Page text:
A Manhattan judge has enjoined Consolidated Edison from evicting a would-be developer from a property near Ground Zero where he wants to build a controversial mosque and community center.
Manhattan Justice Richard F. Braun (See Profile) granted 51 Park Place and developer Sharif el-Gamal a so-called Yellowstone injunction blocking the utility from ejecting 51 Park Place for allegedly violating a default notice issued on Sept. 14.
Yellowstone injunctions are pursued by commercial tenants seeking to suspend the cure period imposed by landlords before a lease is terminated—in 51 Park Place’s case, 20 days—so tenants have time to meet the deficiencies alleged in the cure notice or to challenge them.
Consolidated Edison’s default notice contended that 51 Park Place had fallen $1.7 million in arrears on rent on the one-acre property near the site of the former World Trade Center towers.
ConEdison raised the rent to $47,437 a month from $2,750 a month, retroactive to July 31, 2008. The utility said it and 51 Park Place had been stalled for years in negotiations over a new rent for the property, which once housed a Burlington Coat Factory and a utility substation.
51 Park Place has leased the structure in the hopes of knocking it down to build an Islamic community center.
Justice Braun noted, without commenting further, the argument by 51 Park and its attorney, Matthew Hearle of Goldberg Weprin Finkel Goldstein, that ConEdison’s attempt to substantially raise the rent was in response to protests over using the site as a Muslim center and mosque so near the site of the Sept. 11, 2001, attack by Islamic terrorists.
“Plaintiff speculates as to whether defendant may be bowing to unspecified political pressure,” the judge wrote in 51 Park Place LH, LLC v. Consolidated Edison Company of New York, 111237/11.
Justice Braun said 51 Park Place had met the burdens established by the Court of Appeals in First Nat. Stores Inc. v. Yellowstone Shopping Center Inc., 21 N.Y.2d 630 (1968), to qualify for an injunction against termination of its lease for failure to cure.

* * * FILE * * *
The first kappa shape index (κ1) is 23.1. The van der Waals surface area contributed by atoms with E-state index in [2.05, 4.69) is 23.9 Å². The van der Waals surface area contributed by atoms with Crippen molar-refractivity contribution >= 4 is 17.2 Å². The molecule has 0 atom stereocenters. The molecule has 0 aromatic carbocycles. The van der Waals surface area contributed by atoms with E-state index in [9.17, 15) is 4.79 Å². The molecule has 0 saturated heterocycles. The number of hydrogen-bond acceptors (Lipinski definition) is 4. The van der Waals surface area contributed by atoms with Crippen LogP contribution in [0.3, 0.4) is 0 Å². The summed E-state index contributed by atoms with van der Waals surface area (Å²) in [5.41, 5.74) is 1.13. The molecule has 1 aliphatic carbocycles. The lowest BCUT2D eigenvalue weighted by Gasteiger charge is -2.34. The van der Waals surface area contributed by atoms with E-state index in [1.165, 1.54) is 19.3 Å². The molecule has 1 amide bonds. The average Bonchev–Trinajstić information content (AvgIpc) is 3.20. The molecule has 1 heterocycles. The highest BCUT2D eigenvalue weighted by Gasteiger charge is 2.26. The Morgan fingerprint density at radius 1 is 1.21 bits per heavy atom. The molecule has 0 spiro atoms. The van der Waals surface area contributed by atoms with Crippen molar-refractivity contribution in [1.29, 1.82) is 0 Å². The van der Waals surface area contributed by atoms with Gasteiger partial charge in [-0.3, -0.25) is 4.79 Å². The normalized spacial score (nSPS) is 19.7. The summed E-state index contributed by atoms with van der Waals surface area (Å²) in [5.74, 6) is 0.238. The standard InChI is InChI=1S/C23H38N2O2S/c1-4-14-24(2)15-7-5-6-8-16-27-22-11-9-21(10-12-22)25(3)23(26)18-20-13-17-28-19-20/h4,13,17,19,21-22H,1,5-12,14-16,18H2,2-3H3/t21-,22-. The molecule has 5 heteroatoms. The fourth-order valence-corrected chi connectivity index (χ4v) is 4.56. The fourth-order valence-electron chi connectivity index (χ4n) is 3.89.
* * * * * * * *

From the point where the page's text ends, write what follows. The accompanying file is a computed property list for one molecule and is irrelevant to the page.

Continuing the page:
Those conditions are that it holds a commercial lease; it received from the landlord either a notice of default, a notice to cure or a threat of termination of the lease; it requested injunctive relief prior to the termination of the lease; and it is prepared and maintains the ability to cure the alleged default by any means short of vacating the premises.
“While defendant disputes plaintiff’s calculation of the arrears, it is the very purpose of a Yellowstone injunction to afford the tenant an opportunity to contest the alleged violation in the notice to cure while preserving the tenant’s right to cure in the event that the tenant is wrong and a violation is found to exist,” Justice Braun wrote. “Indeed, in order to obtain a Yellowstone injunction, plaintiff need not establish a probability of success on the merits or the other elements normally required for a preliminary injunction.”
The judge noted that while it is clear 51 Park Place and Mr. el-Gamal do not have $1.7 million, they appear able to generate significant funds by mortgaging a property next to 51 Park Place that the company currently owns.
Justice Braun said he would grant the injunction request if 51 Park Place pays $25,875 a month during the pendency of the action and post $881,519, which the judge said is the undisputed amount of the arrears. He set the lower figures on Oct. 4, though ConEdison argued they are not high enough.
Mr. Hearle said the increase was not necessary and disputed Justice Braun’s characterization of the $881,519 as a minimum total of arrears both sides agreed on. He said 51 Park Place does not accept that amount.
“I think the increase in the undertaking is unnecessary,” Mr. Hearle said yesterday. “But I am happy [with the Yellowstone injunction] because I don’t want to have my client’s tenancy threatened.”
Scott E. Mollen of Herrick, Feinstein, who is representing ConEdison, argued during oral arguments before Justice Braun that 51 Park Place and Mr. el-Gamal were financially unable to cure the defects because of their past failure to meet guarantees made to four other creditors and the inability to rectify hundreds of code violations in three other buildings.
Mr. Mollen declined comment, saying he is not authorized to speak for the utility.
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